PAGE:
Monthly Archives: July 2008

Rng 1.0 in unstable

I’ve finished the porting of rng from qt3 to qt4 and uploaded it to unstable. It has some minor regressions compared to the qt3 version, like the localization of the qt4 widgets which isn’t working yet and that the column which sorts the table isn’t saved and restored properly on startup, but it closes many other bugs and it doesn’t crash anymore.

The new version doesn’t bring so much new features so far, but since it’s using much of the stuff which came with QT4, like the QTableModel and the QWebView, it runs much faster in many cases, e.g. when sorting or filtering the table.

Ah, and last but but not least: thanks to WebKit rng even passes acid1 and acid2. Doesn’t yet pass acid3 but I guess someone is already working on it :)

rng passing acid2

Porting rng to QT4

Today I was busy porting reportbug-ng to QT4. One really cool thing I noticed is the new QWebView widget, which is the main widget of the QWebKit module. It works surprisingly easy compared to the good old QTextBrowser of QT3 — now you can just throw an URL at it and it will render the page nicely complete with CSS, images, etc.

Here’s the obligatory screenshot:

reportbug-ng qt4

as you can see, the bugreport looks much better than in the old version of rng. WebKit does a really good job rendering the HTML, I think the fonts look even smoother than under firefox.

To ease the transition to from QT3 to QT4 I’ve extracted all the Debian BTS specific stuff to python-debianbts and uploaded it to unstable. Rng uses it to query our Bug Tracking System via it’s SOAP interface and get the data in Python’s native data types.

There is still the problem with rng (QT3) crashing when showing bugreports. I’ve investigated the problem a bit and found out that it is not rng’s fault but probably a problem with python-qt3 or one of it’s underlying libs. QTextBrowser causes segfaults in nearly 50% of the cases where you try to render html from a different thread: here’s an easy way to reproduce:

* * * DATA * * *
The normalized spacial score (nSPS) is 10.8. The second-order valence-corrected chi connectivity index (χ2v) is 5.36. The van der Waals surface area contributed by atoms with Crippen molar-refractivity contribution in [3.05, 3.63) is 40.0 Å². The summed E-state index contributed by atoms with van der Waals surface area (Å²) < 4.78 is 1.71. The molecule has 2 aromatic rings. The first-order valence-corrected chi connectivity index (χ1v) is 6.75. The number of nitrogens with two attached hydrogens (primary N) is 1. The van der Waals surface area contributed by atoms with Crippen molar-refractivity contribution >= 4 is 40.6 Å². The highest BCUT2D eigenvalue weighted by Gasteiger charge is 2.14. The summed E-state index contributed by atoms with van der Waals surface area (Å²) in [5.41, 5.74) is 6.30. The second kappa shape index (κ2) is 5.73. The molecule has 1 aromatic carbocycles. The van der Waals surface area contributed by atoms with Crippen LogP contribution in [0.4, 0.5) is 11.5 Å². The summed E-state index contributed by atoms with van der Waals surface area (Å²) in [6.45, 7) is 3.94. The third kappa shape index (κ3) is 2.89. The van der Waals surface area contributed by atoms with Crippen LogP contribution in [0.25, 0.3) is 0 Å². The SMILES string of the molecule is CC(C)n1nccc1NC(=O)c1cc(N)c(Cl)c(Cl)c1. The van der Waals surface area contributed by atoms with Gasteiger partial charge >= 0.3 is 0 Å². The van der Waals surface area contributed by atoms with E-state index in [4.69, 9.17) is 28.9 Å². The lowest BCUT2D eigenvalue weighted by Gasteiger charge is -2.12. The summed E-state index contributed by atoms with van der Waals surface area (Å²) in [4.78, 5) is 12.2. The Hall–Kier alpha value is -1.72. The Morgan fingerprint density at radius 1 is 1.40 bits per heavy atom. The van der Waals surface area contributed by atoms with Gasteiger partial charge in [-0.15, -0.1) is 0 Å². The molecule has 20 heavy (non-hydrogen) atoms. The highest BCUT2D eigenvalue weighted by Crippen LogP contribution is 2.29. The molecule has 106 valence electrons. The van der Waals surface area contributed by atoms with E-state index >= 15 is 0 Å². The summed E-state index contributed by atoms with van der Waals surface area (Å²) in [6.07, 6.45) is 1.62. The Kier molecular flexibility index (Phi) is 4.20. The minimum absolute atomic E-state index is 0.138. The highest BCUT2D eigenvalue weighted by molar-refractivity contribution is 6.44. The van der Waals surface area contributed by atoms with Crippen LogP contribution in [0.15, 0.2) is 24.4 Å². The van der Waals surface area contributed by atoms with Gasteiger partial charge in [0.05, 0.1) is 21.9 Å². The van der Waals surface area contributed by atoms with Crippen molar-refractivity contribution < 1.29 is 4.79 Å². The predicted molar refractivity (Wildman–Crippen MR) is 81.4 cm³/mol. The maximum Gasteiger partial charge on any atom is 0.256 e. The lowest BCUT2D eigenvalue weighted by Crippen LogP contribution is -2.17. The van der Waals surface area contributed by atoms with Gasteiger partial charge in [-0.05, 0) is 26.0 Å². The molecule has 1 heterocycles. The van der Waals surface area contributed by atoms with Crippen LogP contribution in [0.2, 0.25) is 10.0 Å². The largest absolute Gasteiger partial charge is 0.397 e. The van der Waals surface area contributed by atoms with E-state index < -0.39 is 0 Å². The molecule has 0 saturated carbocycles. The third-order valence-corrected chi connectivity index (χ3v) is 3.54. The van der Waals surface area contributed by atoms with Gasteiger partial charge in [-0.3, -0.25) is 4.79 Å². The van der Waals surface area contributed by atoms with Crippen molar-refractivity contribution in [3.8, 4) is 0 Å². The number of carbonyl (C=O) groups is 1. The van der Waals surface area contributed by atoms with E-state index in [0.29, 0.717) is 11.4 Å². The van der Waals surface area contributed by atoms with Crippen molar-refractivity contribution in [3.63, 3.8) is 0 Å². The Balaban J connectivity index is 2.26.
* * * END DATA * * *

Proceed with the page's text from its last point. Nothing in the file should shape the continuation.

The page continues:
# crash.py
# Usage: python crash.py "some text"
#        python crash.py "some evil html"

from qt import *
import sys
import threading

class Form(QMainWindow):
    def __init__(self,parent = None,name = None,fl = 0):
        QMainWindow.__init__(self,parent,name,fl)
        self.browser = QTextBrowser(self, "browser")
        self.setCentralWidget(self.browser)

if __name__ == '__main__':
    if len(sys.argv) < 2:
        print 'Usage: %s "some text"' % sys.argv[0]
        sys.exit()
    s = str(sys.argv[1])

    # setup qt stuff with a browser
    app = QApplication(sys.argv)
    app.connect(app, SIGNAL("lastWindowClosed()"), app, SLOT("quit()"))
    form = Form()
    app.setMainWidget(form)
    form.show()

    # start a different thread and try to set the text in the browser
    # we wait 1.0 second -- just to make sure the change happens after the
    # start of app.exec_loop() below
    t = threading.Timer(1.0, form.browser.setText, (s, ))
    t.start()

    app.exec_loop()

QWebView doesn't seem to have this problem, the QT4 version of rng didn't crash a single time.

I'm not quite ready with the porting to QT4, and since I'll be quite busy during the next weeks I suppose it will take a few weeks until the new version will be updated to unstable.